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February 24, 2011

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Business booming for illegal hostels

ILLEGAL hostels, which have been converted from residential apartments, near the city's major railway and long-distance bus stations are cashing in on the large number of arrivals who are looking for temporary accommodation.

The hostels, hidden in densely populated residential areas, have managed to escape police and tourism authority crackdowns and seem to be thriving.

Many people said that they were lured by "inn brokers," who "invited" them to illegal hotels, which charge high prices for poor-quality rooms.

Some passengers were also asked for a "tip" by those workers just for leading them to the inns and some were verbally abused or assaulted if they turned down the accommodation.

Police detained two such workers for luring customers to illegal inns yesterday morning and plainclothes officers are patrolling around stations, but the actions have failed to put a stop to the business.

A Shanghai Daily investigation found that the owners, usually non-locals, are trying to seek their fortune by accommodating newcomers and fellow migrants with cheap, shabby footholds in the city.

"If you are looking for comfort, please go to a five-star hotel," said an inn owner, surnamed Wu, with a smile.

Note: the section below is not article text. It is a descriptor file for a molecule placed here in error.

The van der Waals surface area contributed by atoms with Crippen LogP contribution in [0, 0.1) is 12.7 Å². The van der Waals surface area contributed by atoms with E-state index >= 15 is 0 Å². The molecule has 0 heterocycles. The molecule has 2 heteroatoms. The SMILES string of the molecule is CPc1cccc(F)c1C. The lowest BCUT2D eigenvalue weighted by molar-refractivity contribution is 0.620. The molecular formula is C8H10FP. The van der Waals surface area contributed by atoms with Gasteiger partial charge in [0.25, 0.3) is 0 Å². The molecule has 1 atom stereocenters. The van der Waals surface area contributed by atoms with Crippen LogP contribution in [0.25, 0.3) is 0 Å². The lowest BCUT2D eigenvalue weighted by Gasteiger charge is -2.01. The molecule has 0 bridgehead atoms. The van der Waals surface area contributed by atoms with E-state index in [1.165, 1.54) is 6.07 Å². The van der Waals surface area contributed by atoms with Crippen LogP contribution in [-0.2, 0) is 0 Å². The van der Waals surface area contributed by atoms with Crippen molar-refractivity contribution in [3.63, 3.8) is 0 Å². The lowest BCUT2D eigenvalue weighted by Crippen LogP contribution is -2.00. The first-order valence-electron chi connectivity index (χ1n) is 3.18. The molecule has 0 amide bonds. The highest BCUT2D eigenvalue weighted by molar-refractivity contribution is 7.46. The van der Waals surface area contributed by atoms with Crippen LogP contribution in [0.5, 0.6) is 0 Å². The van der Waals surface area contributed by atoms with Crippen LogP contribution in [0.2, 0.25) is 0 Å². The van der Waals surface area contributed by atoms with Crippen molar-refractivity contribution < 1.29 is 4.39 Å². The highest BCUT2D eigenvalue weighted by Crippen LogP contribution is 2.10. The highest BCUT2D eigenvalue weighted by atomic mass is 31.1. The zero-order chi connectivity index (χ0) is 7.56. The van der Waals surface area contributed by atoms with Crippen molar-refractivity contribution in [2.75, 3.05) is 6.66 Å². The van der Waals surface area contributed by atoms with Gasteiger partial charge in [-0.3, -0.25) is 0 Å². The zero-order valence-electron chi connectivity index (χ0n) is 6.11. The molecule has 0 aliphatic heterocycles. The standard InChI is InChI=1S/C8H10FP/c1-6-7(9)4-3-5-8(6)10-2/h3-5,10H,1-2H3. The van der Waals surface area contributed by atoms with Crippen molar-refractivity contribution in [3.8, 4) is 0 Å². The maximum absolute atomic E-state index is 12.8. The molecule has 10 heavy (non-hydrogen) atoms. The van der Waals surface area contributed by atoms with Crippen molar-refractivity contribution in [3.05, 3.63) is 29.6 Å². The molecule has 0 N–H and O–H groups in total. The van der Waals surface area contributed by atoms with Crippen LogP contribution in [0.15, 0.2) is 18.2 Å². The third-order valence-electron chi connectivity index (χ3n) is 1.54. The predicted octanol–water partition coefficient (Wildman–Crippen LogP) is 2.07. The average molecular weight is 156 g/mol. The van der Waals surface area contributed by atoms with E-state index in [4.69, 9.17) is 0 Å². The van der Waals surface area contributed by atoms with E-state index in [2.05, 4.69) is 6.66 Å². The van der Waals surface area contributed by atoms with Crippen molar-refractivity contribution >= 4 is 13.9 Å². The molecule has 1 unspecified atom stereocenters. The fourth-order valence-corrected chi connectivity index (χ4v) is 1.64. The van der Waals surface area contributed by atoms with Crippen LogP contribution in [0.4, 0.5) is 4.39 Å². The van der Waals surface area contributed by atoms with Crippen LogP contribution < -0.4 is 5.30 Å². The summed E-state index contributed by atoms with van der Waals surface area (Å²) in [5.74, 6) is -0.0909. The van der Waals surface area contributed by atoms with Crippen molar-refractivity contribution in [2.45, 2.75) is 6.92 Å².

The inn is located on the first floor of a residential building five minutes from Shanghai Railway Station in Zhabei District.

"Out-of-town job seekers, migrant workers, couples and students, they are all my customers," said Wu, looking proudly around the "inn" - an apartment divided into four small rooms with one shared bathroom.

Wu has reason to be happy. Two of the rooms in the inn, which measures 50 to 60 square meters, had already been taken by late yesterday.

For each room, with one bed and one cupboard, the owner charges 80 yuan (US$12.17) for a one-night stay. The fare jumped to 120 yuan during the World Expo last year when the demand was "huge," said Wu.

At Hongqiao area, a woman from Zhejiang Province was reportedly beaten after she refused to stay in an unlicensed inn last week. The woman said she was unwilling to stay after she found the hostel did not give receipts for deposits.

Local police closed down more than 30 unlicensed -hostels in the city near Shanghai South Railway Station during the World Expo.


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